Is your daughter’s favorite meal a nice steak with mashed potatoes? Or is picking up a burger and fries on the way home from sports practice a frequent habit? Or is her idea of fruit and veggies, ketchup and relish? These foods may be tasty – who doesn’t love a nice steak or crispy fries dipped in ketchup? But these food choices could increase your daughter’s risk for breast cancer down the road.
The Nurses Health Study II
The original Nurses’ Health Study, funded by the National Institute of Health, looked at the long-term impact of oral contraception on women’s health. Female nurses were selected for their health awareness and appreciation of filling out an accurate health history. The 121,700 returned questionnaires shed light not only on the cancer and heart disease risk with the use of oral contraception, but also the impact of smoking. The Nurses’ Health Study II in 1989 focused on additional lifestyle factors and behaviors and their connection to over 30 different diseases in a younger population – 116,430 women aged 25-42. This second study has provided insight to the link between diet and breast cancer risk.
Dietary fiber and breast cancer
A prospective study reported in the March, 2016 American Academy of Pediatrics looked at the connection between dietary fiber intake during high school years and premenopausal breast cancer risk. After statistical analysis they found a connection between the amount of dietary fiber intake, particularly fruit and vegetable fiber, and risk of breast cancer. Higher consumption of dietary fiber was associated with reduced breast cancer risk. In fact they found:
“a 13% lower breast cancer risk per 10 g/day fiber increment during early adulthood and 14% lower breast cancer risk per 10 g/day fiber increment during adolescence.”
In other words, for every 10 g of dietary fiber eaten daily, there was a 13% lower risk of breast cancer. The American Heart Association (the 2015-2020 Dietary Guidelines do not state specific dietary fiber intake) recommends that females between the ages of 14-18 get 26 g of fiber daily, and males consume 38 g. Foods highest in fiber are nuts and seeds, legumes, foods made with whole grains, and fruit and vegetables. An example excellent dietary fiber: a half cup of beans delivers at least 8 g of fiber depending on the bean type. Topping salads, adding to soups or having as a side dish will give you a great dose of cancer prevention.
Red meat consumption linked to breast cancer
A study reported in the October, 2014 International Journal of Cancer looked at the connection between consumption of different protein sources and risk of breast cancer, also looking at data from the Nurses’ Health Study II. They found that the more red meat consumed during the adolescent years, the greater the premenopausal breast cancer risk. They also found that replacing some of the red meat with other protein sources like fish, poultry, nuts and beans reduced the risk for breast cancer.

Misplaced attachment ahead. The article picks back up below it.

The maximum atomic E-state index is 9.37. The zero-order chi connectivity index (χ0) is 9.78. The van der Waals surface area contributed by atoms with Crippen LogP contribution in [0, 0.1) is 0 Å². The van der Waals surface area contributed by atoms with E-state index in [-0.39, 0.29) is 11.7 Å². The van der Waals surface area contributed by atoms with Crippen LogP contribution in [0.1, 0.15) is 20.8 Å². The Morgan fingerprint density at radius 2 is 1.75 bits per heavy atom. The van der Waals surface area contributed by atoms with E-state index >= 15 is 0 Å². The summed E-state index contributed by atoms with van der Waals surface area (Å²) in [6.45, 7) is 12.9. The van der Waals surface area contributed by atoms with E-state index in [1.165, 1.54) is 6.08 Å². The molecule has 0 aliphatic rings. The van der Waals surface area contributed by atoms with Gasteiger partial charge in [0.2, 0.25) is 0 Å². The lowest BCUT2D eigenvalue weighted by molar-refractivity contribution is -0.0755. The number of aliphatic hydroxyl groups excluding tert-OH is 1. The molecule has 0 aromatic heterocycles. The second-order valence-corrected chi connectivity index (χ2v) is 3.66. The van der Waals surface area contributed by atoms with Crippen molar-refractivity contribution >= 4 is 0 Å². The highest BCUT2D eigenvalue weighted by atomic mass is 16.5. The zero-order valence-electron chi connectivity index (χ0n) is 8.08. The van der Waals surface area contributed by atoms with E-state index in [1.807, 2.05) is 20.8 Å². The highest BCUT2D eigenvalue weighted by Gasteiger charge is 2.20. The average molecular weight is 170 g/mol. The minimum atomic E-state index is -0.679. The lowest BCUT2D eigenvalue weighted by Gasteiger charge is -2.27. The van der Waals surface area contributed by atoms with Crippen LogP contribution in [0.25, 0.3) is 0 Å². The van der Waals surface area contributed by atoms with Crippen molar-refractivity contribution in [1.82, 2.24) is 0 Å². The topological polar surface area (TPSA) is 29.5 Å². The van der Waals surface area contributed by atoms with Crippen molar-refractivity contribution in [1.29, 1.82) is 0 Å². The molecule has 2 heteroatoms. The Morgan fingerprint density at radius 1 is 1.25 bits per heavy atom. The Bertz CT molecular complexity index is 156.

Less red meat, more fruits and veggies
The answer is pretty obvious. Red meat is high in saturated fat, expensive and has a large carbon footprint, and now there’s a link to red meat consumption and breast cancer. Additionally, not consuming enough fiber from fruits and veggies, beans, nuts, and whole grains, also puts your daughter’s breast health at risk.
Food is health promoting…or health stealing
It really comes down to a mindset. It’s finding the balance between food that is nurturing and nourishing. I don’t expect to love everything I eat, but I try to prepare them in ways to make them tasty. I feel sorry for the kids who never grew up eating vegetables and only ate meals that came out of a box from a fast food restaurant. If that’s the only way someone has eaten, then the concept of learning how to plan and prepare a meal, let alone try new foods, can be daunting.
Tips For Eating Health Promoting Foods
- Keep it simple. Make something in a crock-pot, make a soup or try some of these one pan dinners. Find 5 recipes that you like, write them down on index cards or on your phone notes along with the list of ingredients, and keep them with you so you always have them available when you shop.
- Make this an automatic thought: “how can I add more veggies to this meal?” I add extra frozen or fresh veggies to soups, casseroles and even to my breakfast smoothie. i always have at least a box of frozen spinach and broccoli in my freezer. I add cabbage (which has a really long frig life) to wraps, salads, and even soups. I keep cut up fresh veggies in my frig to snack on with humus all the time. I even mash steamed cauliflower to add to my mashed potatoes. I try to get at least 3-4 cups a day.
- Cutting down on red meat really comes down to finding other fish, poultry or meatless recipes you like. If you take the time on the first suggestion, you will find that beef disappears, or will be eaten less often.
- Your freezer is your way to convenience. Double or even triple recipes. There isn’t one dinner that I’ve made that hasn’t frozen well. You can even portion extras servings into individual containers to take on the go, or when you don’t have time to prepare a meal.
- Know that you are eating this way for you and your daughter’s health in the future. Many of us make regular deposits in retirement accounts for a happy future; how many of us are making regular deposits in our daily lives for our or our family’s future health? What’s the point of having money if you don’t have good health to enjoy it? At least take these steps for your daughter’s sake.